November 17, 2004

The Backyard Mark II

It’s not really mark II - there have certainly been more than two backyards in my life - but this is the second one I’ve put up here. Our somewhat eccentric landlord built our flat himself, and it sits at the back of the section so there’s no space for a yard. Instead, there’s a courtyard out the front and a balcony off the second level that gives a lovely view of the city and the harbour. As mentioned, my room features a private courtyard/deck, and that’s what’s pictured here. My room isn’t very big, certainly not in comparison to the palatial dimensions of my Mt Vic abode, so being able to open a door to outside gives a much-needed illusion of space. I’m not entirely sure why the fence isn’t finished, but I can explain the pile of wood slabs and the leaning plank. In days gone by there was a staircase leading from the courtyard up to the roof, from where I took the picture. I’m guessing that it was all a little ‘home-made’ for council compliance and that’s why it’s been dismantled - that or it simply fell apart. Luckily for a seasoned roof-climber such as myself it poses no problem whatsoever.

Last weekend I finished Haruki Murakami’s Sputnik Sweetheart. I loved it. It really made me think, and I’m proud to say that I even re-read one forty-page section just to make sure I was fully understanding it. When Sumire first disappeared I was a little uneasy, with memories of missing persons in Hey Nostradamus and the Lovely Bones. But hers was quite a different kind of absence. I planned to visit the library on Saturday, but I needed something to read when I woke up so I grabbed a copy of Nabokov’s Lolita that I’d spotted amongst the still-not-unpacked debris. The only Nabokov I’ve read is Pnin, and going by the movie version of Lolita it promised to be quite a different experience! Following my visit to the library (no Bizgirl in sight, funny that ;) I have put Lolita aside in favour of The Backward Sex by Ian Cross. Cross grew up in my hometown of Wanganui, and set his novels in places familiar to me, at a time long before my birth. I studied The God Boy by Cross at high school in 3rd or 4th form (that’s age 13-14) so on a whim I thought I’d check out his other novels. Next time I visit the library, maybe there’ll be some more Murakami or Palahniuk available.

That reminds me – I stopped by the old flat the other night to retrieve some more belongings (just a few posters and a lot of plants left now) and the temporary German flatmate whose name I can’t spell (sorry T) lent me a battered copy of Tolstoy’s War & Peace. Should make a great doorstop…


Blogger supergood said...

Well that beats concrete and a washing line.

8:43 pm  
Blogger MMark said...

Your place looks to be on it's way. Remember, that the oddities that surround you, to include you landlord, will only help develop you into a more resistant person. Nietche made at least one good point with " What won't kill you, will only make you stronger".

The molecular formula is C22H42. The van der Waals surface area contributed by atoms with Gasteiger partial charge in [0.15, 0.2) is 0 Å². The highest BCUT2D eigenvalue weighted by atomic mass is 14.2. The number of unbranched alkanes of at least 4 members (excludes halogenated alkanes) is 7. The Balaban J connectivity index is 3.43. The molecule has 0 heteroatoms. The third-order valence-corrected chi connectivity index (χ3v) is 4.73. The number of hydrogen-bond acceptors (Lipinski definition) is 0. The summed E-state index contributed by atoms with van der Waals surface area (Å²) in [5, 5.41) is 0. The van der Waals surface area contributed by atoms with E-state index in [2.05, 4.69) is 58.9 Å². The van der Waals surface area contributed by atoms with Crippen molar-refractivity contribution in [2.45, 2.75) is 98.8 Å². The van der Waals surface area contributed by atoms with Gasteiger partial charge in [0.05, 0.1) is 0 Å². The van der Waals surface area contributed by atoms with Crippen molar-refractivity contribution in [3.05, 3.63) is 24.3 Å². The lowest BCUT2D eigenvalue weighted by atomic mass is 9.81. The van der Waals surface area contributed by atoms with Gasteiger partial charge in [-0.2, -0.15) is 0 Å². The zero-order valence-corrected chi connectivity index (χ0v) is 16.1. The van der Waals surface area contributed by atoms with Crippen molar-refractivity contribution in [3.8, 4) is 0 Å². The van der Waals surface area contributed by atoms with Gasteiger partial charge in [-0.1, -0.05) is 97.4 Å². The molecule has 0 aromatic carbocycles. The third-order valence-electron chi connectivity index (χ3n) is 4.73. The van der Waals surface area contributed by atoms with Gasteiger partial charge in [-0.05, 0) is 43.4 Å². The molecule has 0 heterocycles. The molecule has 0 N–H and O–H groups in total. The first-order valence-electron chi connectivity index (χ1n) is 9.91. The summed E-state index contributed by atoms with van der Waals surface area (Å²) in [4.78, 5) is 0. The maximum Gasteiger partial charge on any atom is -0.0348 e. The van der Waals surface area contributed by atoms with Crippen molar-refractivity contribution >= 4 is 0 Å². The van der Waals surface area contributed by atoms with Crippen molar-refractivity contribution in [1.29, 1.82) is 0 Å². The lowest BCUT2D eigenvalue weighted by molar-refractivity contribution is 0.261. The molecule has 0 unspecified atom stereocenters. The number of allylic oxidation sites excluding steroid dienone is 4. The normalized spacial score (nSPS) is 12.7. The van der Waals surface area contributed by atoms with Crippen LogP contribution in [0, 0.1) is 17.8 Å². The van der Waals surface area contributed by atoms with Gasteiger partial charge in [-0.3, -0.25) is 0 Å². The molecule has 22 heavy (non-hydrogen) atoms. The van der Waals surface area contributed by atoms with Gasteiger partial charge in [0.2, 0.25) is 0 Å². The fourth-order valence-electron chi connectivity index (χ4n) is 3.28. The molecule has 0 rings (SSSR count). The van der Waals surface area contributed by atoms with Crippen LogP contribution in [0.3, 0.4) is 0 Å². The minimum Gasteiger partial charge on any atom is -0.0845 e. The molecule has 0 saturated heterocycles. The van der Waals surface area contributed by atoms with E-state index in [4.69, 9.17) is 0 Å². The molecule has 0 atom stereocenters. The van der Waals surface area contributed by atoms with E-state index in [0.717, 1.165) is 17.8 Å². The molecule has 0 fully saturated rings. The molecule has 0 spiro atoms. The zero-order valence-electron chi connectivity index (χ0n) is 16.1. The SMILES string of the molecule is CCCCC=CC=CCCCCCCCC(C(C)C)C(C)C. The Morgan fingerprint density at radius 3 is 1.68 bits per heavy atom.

1:30 am  
Blogger The Saturnyne said...

Oh the infamy! the infamy! Using Mr Tolstoys very fine epic as a doorstop! Oh! I'm going to write to my MP and demand we declare war on you immediately...


1:47 am  
Blogger Barry said...

Is Mr Murakami new to you? I keep meaning to read more of his works, as he's a pretty special author, but so far I have only had time to read "Hard-Boiled Wonderland and the End of the World".

I'm sure you'll find Lolita an interesting, perhaps challenging, read as Humbert weaves his self-justifacatory (think that's a word) story. Ive read it 2.5 times and every time it has been a great read. Pale Fire is possibly an even more important novel.

Haven't read God Boy since I was a teenager, I remember not liking it at all (but my reading of the time was more Wilbur Smith/Ian Fleming than anything serious) - it would be an interesting experience to have another go.

5:19 am  
Blogger Jessie said...

He is new to me. My friend Marilyn has recommended 'Hard Boiled Wonderland..' to me, so I'm on the look-out for it.
Cross is okay, rather old-fashioned though.

7:20 pm  
Anonymous Anonymous said...

Jessie, you should read Murakami's The Wind-Up Bird Chronicles, it was the first of his I read and it set me off on a murakami binge - Dance Dance Dance and Hardboiled Wonderland etc are very good too, also Norwegian Wood which I think was his 'breakthrough' novel - a bit different from the others in that it's more 'romantic' (rude bits!).
Also the Cuts have a song called 'Wind Up Bird Chronicle' and it's fun to sing along with lyrics about being down in a well and REALLY KNOW what they mean!

10:56 pm  
Anonymous Anonymous said...

Agree about Wind-up Bird Chronicles - it's great. He has a thing about people who get lost in some way. Norwegian Wood still haunts me.

I've also got a copy of War and Peace... but I'm thinking of building a Wiki on my site so I can keep track of all the characters. Last time I tried to read it I got hopelessly confused after the first 100 pages.

- Alan (

1:00 am  
Blogger Jessie said...

I'm definitely keen to check out some more Murakami once I can get my hands on it. I was set to re-start the Nabokov but then Coupland's Microserfs arrived in the mail. Microserfs is a close second to my favourite Coupland, Life After God. It's actually got positive themes! Go Doug!

2:30 am  

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